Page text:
I made it back to Rick’s before the rain hit. While I was showering, Rick’s “squeeze,” Jeannie, and Jeff arrived and shortly after Layne. Jeff and Layne were foregoing the weekly Friday night ride of local cyclists. The nasty weather helped them make their decision. The conversation was most lively as we dined on heaping plates of spaghetti. Big news was a local 58-year old cyclist they all knew being handed a four-year ban for refusing to give a urine sample after finishing second in a high-profile race. They had all been impressed by his placing and credited it to his recent retirement, allowing him to train more. All of us with our racing experience and acumen know doping is an inescapable aspect of the sport, enough so that we hardly hold it against Armstrong. As many readers of this blog, they wanted to know Janina’s reaction to all the fabric I brought back from Africa for her. She loved it. It’s presently stacked on her piano. Anyone who visits marvels at it as well. Janina has many plans for it.
It was lucky I’d had a long mid-day break and just a sixty-mile day, as our conversation continued until after midnight. We thought others in the cycling community might drop by but the wintry spring storm curtailed all. The big question was whether I’d be able to ride the next day or the day after, as two days of cold rain were predicted. A prolonged rain isn’t usually too hard and usually has lapses that allows one to dry out a bit, so I had hopes of being able to ride, though Rick was encouraging me to hang out.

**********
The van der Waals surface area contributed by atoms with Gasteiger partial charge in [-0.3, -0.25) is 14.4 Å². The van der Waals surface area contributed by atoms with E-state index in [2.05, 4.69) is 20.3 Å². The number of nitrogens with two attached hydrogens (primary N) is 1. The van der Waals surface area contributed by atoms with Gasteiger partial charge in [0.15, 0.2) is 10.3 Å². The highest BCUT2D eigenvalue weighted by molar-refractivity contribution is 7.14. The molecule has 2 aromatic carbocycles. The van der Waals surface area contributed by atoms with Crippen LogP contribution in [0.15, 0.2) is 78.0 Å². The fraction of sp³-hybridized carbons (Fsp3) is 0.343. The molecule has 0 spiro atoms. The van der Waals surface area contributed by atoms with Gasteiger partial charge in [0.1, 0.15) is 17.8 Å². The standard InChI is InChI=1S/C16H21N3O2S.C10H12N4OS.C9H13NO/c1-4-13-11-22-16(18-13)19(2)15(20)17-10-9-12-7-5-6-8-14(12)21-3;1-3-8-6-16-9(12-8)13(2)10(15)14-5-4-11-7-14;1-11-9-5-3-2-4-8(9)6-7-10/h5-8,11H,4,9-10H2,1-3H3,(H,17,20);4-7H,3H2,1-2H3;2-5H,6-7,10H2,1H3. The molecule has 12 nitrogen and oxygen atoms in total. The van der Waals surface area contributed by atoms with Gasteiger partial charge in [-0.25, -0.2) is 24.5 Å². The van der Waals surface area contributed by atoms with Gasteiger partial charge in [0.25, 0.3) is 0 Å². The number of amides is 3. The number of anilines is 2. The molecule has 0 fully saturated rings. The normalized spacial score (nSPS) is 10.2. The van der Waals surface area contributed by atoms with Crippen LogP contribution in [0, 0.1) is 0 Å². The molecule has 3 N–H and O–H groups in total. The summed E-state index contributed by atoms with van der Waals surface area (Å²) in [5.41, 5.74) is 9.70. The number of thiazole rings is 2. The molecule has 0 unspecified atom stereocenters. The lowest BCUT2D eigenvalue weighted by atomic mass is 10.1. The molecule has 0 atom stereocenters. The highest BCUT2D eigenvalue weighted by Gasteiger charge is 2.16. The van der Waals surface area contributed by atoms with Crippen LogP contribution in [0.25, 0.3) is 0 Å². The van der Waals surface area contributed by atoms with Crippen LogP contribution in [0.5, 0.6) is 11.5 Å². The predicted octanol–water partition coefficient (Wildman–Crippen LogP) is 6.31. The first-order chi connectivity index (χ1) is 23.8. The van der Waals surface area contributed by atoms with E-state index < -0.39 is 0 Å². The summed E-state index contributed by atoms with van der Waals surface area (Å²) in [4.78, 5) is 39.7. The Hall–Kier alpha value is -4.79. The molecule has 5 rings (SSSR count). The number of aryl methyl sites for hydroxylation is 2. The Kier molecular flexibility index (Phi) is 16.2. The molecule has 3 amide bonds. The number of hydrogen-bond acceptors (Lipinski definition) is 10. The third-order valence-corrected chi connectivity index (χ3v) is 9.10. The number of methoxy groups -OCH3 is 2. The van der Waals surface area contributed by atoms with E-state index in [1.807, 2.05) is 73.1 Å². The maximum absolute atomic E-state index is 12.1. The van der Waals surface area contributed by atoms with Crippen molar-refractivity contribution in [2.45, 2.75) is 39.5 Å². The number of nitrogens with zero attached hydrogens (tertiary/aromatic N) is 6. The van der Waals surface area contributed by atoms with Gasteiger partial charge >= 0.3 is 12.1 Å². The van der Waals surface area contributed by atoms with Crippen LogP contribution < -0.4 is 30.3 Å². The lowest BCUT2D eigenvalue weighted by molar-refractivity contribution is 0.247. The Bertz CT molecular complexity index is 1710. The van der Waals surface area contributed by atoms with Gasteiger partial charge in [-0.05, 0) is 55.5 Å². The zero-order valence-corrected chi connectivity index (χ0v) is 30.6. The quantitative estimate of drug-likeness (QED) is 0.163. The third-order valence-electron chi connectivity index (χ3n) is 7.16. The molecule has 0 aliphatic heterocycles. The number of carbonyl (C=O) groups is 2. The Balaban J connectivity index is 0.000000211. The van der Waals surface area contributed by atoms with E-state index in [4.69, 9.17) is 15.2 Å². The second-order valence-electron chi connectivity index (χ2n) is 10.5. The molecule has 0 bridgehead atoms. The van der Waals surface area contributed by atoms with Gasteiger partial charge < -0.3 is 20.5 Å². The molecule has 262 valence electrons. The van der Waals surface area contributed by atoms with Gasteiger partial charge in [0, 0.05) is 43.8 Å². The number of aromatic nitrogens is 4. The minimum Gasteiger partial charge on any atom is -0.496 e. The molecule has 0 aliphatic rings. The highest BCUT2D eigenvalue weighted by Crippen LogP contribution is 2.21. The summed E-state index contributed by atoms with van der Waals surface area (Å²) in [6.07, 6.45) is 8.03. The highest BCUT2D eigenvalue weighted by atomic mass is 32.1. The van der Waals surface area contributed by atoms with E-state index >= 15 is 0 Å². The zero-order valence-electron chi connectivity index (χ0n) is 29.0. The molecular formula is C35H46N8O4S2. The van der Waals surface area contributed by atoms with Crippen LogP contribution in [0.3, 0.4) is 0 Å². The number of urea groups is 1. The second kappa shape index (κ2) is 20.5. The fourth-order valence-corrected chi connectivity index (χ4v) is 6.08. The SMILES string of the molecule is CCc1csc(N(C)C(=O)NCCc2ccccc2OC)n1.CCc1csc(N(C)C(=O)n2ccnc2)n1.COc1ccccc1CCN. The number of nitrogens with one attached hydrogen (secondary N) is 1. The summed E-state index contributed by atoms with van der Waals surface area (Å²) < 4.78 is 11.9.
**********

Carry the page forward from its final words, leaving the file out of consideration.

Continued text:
When I awoke the next morning the rain was just a light drizzle. It was 37 degrees with a forecast of the temperature dipping rather than rising during the day. My friend Kirk awaited me in Battle Creek 54 miles away. I headed out at eight, knowing that within fifteen minutes I’d know if it were too cold or wet to continue. I was immediately happy to be out pedaling. I had six layers on my torso, including a down vest, but just tights on my legs. The cold wasn’t penetrating and the wet wasn’t gathering. I could endure this at least to Charlotte (pronounced Char-lot as in “used car lot”), where a Carnegie and motels awaited me. A northeast wind hurried me along, but kept me from exerting myself to create extra warmth. Fortunately I didn’t need it yet.
The Carnegie was more of a slightly embellished home than a public building. It sat on a corner of Charlotte’s main street with no room for expansion, so it was no longer a library, but rather the quarters for an accountant and a florist.